It was the regime itself who pushed the people with its arrogant action, of arresting the kids, to protest. And it was the regime, again, that forced the people to continue protesting asking for justice for those killed only because they protested asking for freedom.
After two weeks of protests, mainly in the Southern city of Daraa, the regime decided under the pressure to release the kids. When they were released, viral videos of the signs of torture on their bodies circulated around the net creating the counter effect of the desired outcome of their release. Instead of containing the protests, people felt that they can force the regime to respond to their demands and rushed to the streets in bigger numbers. The Assad regime could give them the kids back, but freedom and political reforms was too much to be given to the people. Protests continued and the Assad regime chose to continue using death as its method of cracking down on protests.
During the first months of the revolutions the Assad regime tried to regain control of the street and to this end the president Assad gave few speeches. After each speech more people joined the protests opposing the regime. The Assad speeches and actions showed no intention to reform.
Non-violent protests lasted for more than 7 months. After those months revolutionaries confronted the unpleasant truth; Assad regime is not going anywhere by peaceful means of protests and strikes and the international community is not going to move a thing as it had not done so after 9 thousands were killed, by the time.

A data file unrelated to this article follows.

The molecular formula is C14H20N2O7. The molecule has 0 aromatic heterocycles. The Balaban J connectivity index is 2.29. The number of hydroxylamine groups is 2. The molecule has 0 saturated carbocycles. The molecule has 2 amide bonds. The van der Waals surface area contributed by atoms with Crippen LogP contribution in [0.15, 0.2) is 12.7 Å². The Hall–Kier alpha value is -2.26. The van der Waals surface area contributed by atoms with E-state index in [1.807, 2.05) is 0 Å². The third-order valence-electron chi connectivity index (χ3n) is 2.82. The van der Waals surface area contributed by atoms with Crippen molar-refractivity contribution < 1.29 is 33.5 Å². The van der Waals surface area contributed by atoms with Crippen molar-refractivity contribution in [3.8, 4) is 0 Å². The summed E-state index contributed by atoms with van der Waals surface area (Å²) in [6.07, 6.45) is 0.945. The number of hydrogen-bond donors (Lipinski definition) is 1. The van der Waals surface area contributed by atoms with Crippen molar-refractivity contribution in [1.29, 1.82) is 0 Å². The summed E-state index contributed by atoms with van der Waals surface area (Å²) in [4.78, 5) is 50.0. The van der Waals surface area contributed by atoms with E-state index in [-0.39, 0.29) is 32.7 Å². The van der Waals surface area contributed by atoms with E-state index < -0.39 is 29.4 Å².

Revolutionaries took up arms and went on with their revolution. They had no other option. They could either go back home and forget about their sons and daughters who died asking for freedom, continue with the non-violent struggle and continue bleeding lives after already losing 9 thousands by the time, or take up arms and defend themselves. Fighting back was the only logical option and Syrian revolutionaries decided to go logical.
Today, when we look back at the beginning of the Revolution, the way it developed and its turning points, we see the regime present in every one of them as proactive player. It helped the revolution, indirectly, to start, it gave it all reasons to continue and it never failed in giving those hesitant a reason to join the protests and oppose the regime.
Ibrahim Fayad is a Syrian graduate student, activist and blogger. After completing his BA in English studies in Syria, Mr. Fayad moved to Lithuania to spend a year in the Institute of International Relations and Political Science, at Vilnius University. Since the eruption of the revolution in his country, Syria, he’s been actively involved particularly in supporting the emerging media outlets and citizen journalists. Most recently, he started working on a project that deals with Syrian refugees outside Syria.